• What imposter could convince so many people, especially sceptics like Thomas, not to mention James and Paul?
  • What would have been the motivation for someone to pull off such a hoax?

Perhaps the disciples were influenced by one or two of the group who has some sort of “vision.” But:

  • This explanation fails to account for the tomb being empty and the body not being produced to squash the “Jesus movement.”
  • This explanation would only work if the writings of the New Testament were written a long time after the events as such an explanation contradicts the New Testament accounts.

Perhaps the story of the resurrection was added many years following the death of Jesus and so is a legendary fable. But:

  • Even if there were a lengthy passage of time, this explanation still fails to account for the body not being produced to squash the “Jesus movement.”
  • The documents that make up the New Testament were written too close to the events for legend to develop.
  • the Christian creed from the beginning was “Jesus is Lord, and we know this because he is risen.” There is no evidence of development from “Jesus was a great teacher” to “Jesus was really great teacher and miracle worker” to “Jesus is Lord.” There appears in history, quickly following Jesus’ crucifixion (and claimed resurrection), a sudden new way of thinking about God, rather than a period of developing thought.

Perhaps Jesus rose from the dead. 

This last explanation, far more than any other fits all the evidence the best. If we are open to the possibility of the supernatural, and last week we looked at reasons why we should be, then this explanation is the best inference from the evidence. This explanation has the greatest explanatory power for all the “minimal facts” about the resurrection, but so much more evidence also. It explains why the theology developed the way it did and why Jews who were so solid in their Jewish expectations would see all their expectations as fulfilled in Jesus rather than shying away from him as a failed messiah wannabe. It explains, also, why sceptics like James, and especially Paul, did a 180. It explains why the writers of the documents of the New Testament said the kinds of things they did. As I’ve heard Frank Turek say via podcast “the New Testament writers did not create the resurrection, the resurrection created the New Testament writers.”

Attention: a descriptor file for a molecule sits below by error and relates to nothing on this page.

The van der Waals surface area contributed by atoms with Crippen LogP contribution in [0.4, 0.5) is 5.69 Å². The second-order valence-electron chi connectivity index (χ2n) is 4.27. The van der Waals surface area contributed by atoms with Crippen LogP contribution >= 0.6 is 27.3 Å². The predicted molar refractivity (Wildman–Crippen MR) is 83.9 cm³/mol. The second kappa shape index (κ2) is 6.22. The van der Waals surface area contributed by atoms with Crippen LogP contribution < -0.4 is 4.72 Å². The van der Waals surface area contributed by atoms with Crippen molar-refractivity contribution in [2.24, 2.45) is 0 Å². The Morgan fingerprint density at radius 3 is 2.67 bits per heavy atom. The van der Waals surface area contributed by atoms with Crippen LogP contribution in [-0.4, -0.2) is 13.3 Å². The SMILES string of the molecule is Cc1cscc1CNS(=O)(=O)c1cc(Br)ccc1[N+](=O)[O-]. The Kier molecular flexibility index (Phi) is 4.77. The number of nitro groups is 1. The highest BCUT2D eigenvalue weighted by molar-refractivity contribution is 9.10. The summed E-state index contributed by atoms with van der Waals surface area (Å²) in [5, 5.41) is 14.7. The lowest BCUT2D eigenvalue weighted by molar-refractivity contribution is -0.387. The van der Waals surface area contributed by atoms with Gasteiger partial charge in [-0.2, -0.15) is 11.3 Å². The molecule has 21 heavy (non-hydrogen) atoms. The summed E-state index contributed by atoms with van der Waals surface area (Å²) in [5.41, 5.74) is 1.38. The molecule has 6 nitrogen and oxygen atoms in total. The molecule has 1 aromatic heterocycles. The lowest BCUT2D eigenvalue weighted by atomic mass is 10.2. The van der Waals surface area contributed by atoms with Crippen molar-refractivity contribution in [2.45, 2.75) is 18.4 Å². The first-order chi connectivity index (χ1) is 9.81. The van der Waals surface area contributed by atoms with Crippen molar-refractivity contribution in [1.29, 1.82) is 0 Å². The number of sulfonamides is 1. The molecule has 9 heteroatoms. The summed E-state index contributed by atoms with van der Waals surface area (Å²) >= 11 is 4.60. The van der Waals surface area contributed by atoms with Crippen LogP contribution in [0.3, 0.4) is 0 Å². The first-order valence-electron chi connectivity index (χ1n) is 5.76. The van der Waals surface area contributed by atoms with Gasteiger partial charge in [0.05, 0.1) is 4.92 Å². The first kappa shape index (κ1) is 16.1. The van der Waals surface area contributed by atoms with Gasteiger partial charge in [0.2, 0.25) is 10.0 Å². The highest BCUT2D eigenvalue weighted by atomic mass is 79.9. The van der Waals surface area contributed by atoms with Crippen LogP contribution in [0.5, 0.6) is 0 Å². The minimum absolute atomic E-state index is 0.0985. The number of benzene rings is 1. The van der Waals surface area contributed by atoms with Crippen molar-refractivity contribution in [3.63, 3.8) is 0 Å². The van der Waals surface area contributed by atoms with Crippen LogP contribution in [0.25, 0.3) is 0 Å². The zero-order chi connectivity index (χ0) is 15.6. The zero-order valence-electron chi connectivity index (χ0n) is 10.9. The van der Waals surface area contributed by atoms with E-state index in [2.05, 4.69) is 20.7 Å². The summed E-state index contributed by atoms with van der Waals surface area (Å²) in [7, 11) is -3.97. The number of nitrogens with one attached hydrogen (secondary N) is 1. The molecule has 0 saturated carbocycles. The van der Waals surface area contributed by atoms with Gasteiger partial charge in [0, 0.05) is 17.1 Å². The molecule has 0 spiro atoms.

The disciple known as “Doubting Thomas” should rather be known as “Trusting Thomas.” He trusted the explanation “Jesus is risen” as the best explanation of the  evidence standing in front of him. Many sermons have been preached on how we ought to trust in Jesus without any evidence based on this verse:

Jesus said to him, “Have you believed because you have seen me? Blessed are those who have not seen and yet have come to believe.” John 20:29 (emphases mine)

However, to stop reading there is to stop reading in the wrong place! Consider the next two verses:

Now Jesus did many other signs in the presence of his disciples, which are not written in this book. 31 But these are written so that you may come to believe that Jesus is the Messiah, the Son of God, and that through believing you may have life in his name. John 20:30-31 (emphases mine)

The Gospel of John, along with all the documents that make up the New Testament, are, like all documents from ancient times, evidence upon which we can determine the events of history. The best explanation of the facts deduced from those documents is that Jesus rose from the dead. Don’t wait until you stand before Jesus to make a decision. You have enough evidence now to trust in the truth of the best explanation; Jesus is risen. John points out the significance of following where the evidence leads: “ . . . and that through believing you may have life in his name.” The explanation of the evidence is not just true, it is very good news!

(All Scripture references are taken from the NRSV)

Link for this article at Sunday’s Shrunk Sermon